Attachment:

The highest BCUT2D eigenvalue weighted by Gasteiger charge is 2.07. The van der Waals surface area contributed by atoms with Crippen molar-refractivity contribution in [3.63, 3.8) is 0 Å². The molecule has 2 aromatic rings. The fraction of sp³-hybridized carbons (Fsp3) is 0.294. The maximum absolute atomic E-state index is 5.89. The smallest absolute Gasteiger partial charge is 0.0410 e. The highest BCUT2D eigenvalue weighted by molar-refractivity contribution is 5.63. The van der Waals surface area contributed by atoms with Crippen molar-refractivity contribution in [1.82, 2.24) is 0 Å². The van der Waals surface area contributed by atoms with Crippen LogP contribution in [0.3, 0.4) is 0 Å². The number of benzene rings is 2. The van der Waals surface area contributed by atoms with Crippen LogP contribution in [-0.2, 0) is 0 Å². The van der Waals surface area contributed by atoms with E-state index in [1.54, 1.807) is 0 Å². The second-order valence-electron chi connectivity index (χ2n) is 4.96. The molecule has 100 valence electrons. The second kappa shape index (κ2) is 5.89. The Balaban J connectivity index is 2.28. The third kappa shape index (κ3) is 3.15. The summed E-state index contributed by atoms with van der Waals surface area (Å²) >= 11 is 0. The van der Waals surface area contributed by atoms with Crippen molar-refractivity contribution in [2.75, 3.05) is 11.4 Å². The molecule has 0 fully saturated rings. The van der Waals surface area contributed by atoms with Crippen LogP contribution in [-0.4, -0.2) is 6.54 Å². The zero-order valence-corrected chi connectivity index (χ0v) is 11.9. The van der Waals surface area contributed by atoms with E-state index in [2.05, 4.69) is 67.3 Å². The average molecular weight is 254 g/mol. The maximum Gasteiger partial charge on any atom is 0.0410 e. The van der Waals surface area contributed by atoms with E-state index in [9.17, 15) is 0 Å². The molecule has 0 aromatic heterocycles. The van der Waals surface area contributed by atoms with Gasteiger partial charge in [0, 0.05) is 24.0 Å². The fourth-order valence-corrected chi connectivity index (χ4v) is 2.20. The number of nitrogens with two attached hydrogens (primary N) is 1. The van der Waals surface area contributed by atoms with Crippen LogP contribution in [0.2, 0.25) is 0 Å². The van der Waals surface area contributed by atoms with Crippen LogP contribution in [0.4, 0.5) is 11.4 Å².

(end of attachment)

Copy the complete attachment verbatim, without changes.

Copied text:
The highest BCUT2D eigenvalue weighted by Gasteiger charge is 2.07. The van der Waals surface area contributed by atoms with Crippen molar-refractivity contribution in [3.63, 3.8) is 0 Å². The molecule has 2 aromatic rings. The fraction of sp³-hybridized carbons (Fsp3) is 0.294. The maximum absolute atomic E-state index is 5.89. The smallest absolute Gasteiger partial charge is 0.0410 e. The highest BCUT2D eigenvalue weighted by molar-refractivity contribution is 5.63. The van der Waals surface area contributed by atoms with Crippen molar-refractivity contribution in [1.82, 2.24) is 0 Å². The van der Waals surface area contributed by atoms with Crippen LogP contribution in [0.3, 0.4) is 0 Å². The number of benzene rings is 2. The van der Waals surface area contributed by atoms with Crippen LogP contribution in [-0.2, 0) is 0 Å². The van der Waals surface area contributed by atoms with E-state index in [1.54, 1.807) is 0 Å². The second-order valence-electron chi connectivity index (χ2n) is 4.96. The molecule has 100 valence electrons. The second kappa shape index (κ2) is 5.89. The Balaban J connectivity index is 2.28. The third kappa shape index (κ3) is 3.15. The summed E-state index contributed by atoms with van der Waals surface area (Å²) >= 11 is 0. The van der Waals surface area contributed by atoms with Crippen molar-refractivity contribution in [2.75, 3.05) is 11.4 Å². The molecule has 0 fully saturated rings. The van der Waals surface area contributed by atoms with Crippen LogP contribution in [-0.4, -0.2) is 6.54 Å². The zero-order valence-corrected chi connectivity index (χ0v) is 11.9. The van der Waals surface area contributed by atoms with E-state index in [2.05, 4.69) is 67.3 Å². The average molecular weight is 254 g/mol. The maximum Gasteiger partial charge on any atom is 0.0410 e. The van der Waals surface area contributed by atoms with E-state index in [9.17, 15) is 0 Å². The molecule has 0 aromatic heterocycles. The van der Waals surface area contributed by atoms with Gasteiger partial charge in [0, 0.05) is 24.0 Å². The fourth-order valence-corrected chi connectivity index (χ4v) is 2.20. The number of nitrogens with two attached hydrogens (primary N) is 1. The van der Waals surface area contributed by atoms with Crippen LogP contribution in [0.2, 0.25) is 0 Å². The van der Waals surface area contributed by atoms with Crippen LogP contribution in [0.4, 0.5) is 11.4 Å².